Changing your perspective on sports and fitness can help you thrive. Exercising because you want to and not have to is life-changing.
As a woman, how often can you say you’ve worked out or participated in sports without weight loss in mind? When did you last exercise for your mental health solely?
Why is weight loss at the forefront of so many of our minds when it comes to fitness? There are numerous other benefits that, when embraced, can help us and our mental health thrive through exercise. Yet our weight and body confidence surrounding our weight can hold so many of us back. It’s time to stop focusing on wanting to see the numbers go down, or feeling the number is too great to be able to start.
When we were younger, we used to run around without a care in the world, playing sports for the joy of being with our friends and the thrill of pushing ourselves to run and jump higher and faster than ever before.
Since those carefree days, at some point a lot of us have fallen out of love with fitness and sports; whether the pressure of social media or the rush of daily life has de-prioritised movement.
But now is the time to fall back in love with sports and fitness so we can thrive again! Let’s exercise for mental health and not just for the aesthetic.
Don’t let the scales rule your life!
For the longest time, my motivation for working out was to lose weight. I would try various fitness challenges, which promised quick results and dramatic weight loss. However, after a couple of weeks of aching muscles and miraculous Instagram results not appearing, I would give up. Drowning my sorrows in my favourite snacks and Netflix, vowing to try again soon, only to end up in the same situation time and time again.
This vicious cycle which may be familiar to many of you went on for years. The longer I focused on my weight, the harder it was to lose it and break the cycle. My confidence plummeted and my physical and mental fitness suffered as a result. I would weigh myself daily and even a small increase would ruin my day.
No surprise here I guess, there are many studies that discuss the adverse effects of self-weighing frequently…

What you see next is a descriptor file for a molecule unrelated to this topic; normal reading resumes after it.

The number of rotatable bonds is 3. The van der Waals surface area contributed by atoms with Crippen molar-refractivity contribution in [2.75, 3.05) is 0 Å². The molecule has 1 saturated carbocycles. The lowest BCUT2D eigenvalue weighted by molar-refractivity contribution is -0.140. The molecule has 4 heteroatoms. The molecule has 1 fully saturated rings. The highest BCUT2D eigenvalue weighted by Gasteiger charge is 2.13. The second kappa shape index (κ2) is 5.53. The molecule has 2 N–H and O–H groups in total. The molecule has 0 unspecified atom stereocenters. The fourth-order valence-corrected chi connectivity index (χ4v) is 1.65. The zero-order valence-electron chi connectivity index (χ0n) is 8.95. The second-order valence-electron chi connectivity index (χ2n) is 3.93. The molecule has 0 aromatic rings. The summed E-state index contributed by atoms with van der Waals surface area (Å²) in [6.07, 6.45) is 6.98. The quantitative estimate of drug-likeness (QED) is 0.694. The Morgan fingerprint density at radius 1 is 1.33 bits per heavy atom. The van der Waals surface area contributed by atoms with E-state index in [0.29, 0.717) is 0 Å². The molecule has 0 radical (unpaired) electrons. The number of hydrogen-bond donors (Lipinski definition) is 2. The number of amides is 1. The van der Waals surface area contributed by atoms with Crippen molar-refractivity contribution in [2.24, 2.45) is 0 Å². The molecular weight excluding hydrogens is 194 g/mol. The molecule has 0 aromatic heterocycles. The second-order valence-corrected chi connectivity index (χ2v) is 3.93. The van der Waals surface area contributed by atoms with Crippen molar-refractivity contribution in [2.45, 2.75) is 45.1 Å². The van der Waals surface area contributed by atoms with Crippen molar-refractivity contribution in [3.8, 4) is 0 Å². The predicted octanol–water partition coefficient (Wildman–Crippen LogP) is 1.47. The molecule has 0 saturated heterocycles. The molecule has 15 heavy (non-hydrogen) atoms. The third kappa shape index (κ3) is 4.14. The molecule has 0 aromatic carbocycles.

A 2018 study suggests that engaging in self-weighing and calorie counting daily was negatively associated with eating disorders.
At the beginning of the first lockdown, home workouts were unappealing as I lacked motivation and as restrictions eased the thought of braving the weights room at my local gym had me disappearing in a cloud of dust.
My relationship with sports and fitness had become extremely negative. By focusing on weight loss and my appearance alone, I had forgotten about the many other benefits sports and working out can have.
It was a video I saw online that helped me get my head around focusing on the journey rather than the end goal. In the video, the person said something along the lines that many people make the mistake of thinking weight loss is linear, it is not. Your weight will go up and down for several different reasons, but as long as you keep showing up, you will start to see results.
With that in mind, I had conquered the scales. I now only weigh and measure myself occasionally, the scales have lost their power over me and the number on them is no longer the driving force in my fitness journey.
Healthy body, healthy mind.
Exercise can have benefits for your mental health as well as your physical health. My mind is definitely clearer when I am exercising and that feeling of clarity is definitely worth a few squats.
According to HelpGuide…
Exercise relieves stress, improves memory, helps you sleep better, and boosts your overall mood.
Personally while physical benefits were the initial catalyst in my journey, these mental health benefits are what keep me showing up each day.
Regular exercise helps improve my self-esteem, stress levels and improves my mood. Every time I beat my previous distance or time, the endorphins kick in and I find I am more productive throughout the rest of the day.
Participating in sports makes establishing friendships as an adult easier too.
When I finished University I found that without the structure of classes and shared living space, establishing friendships can seem daunting to say the least. When I joined a local rowing club however, I suddenly found a group of people I had something in common with again.
Team sports are fantastic ways to meet new people and make exercise sociable. By combining making new friends with trying a new sport, you will find yourself looking forward to exercise for a number of new reasons, and your personal life will benefit too.
Customise your exercise.
By adjusting my perspective on fitness and sports from a one-size-fits-all to an activity programme that works for me, I have fallen back in love with movement again and I am achieving more of my fitness goals than ever before, and seeing other areas of my life, such as my mental health, improve also.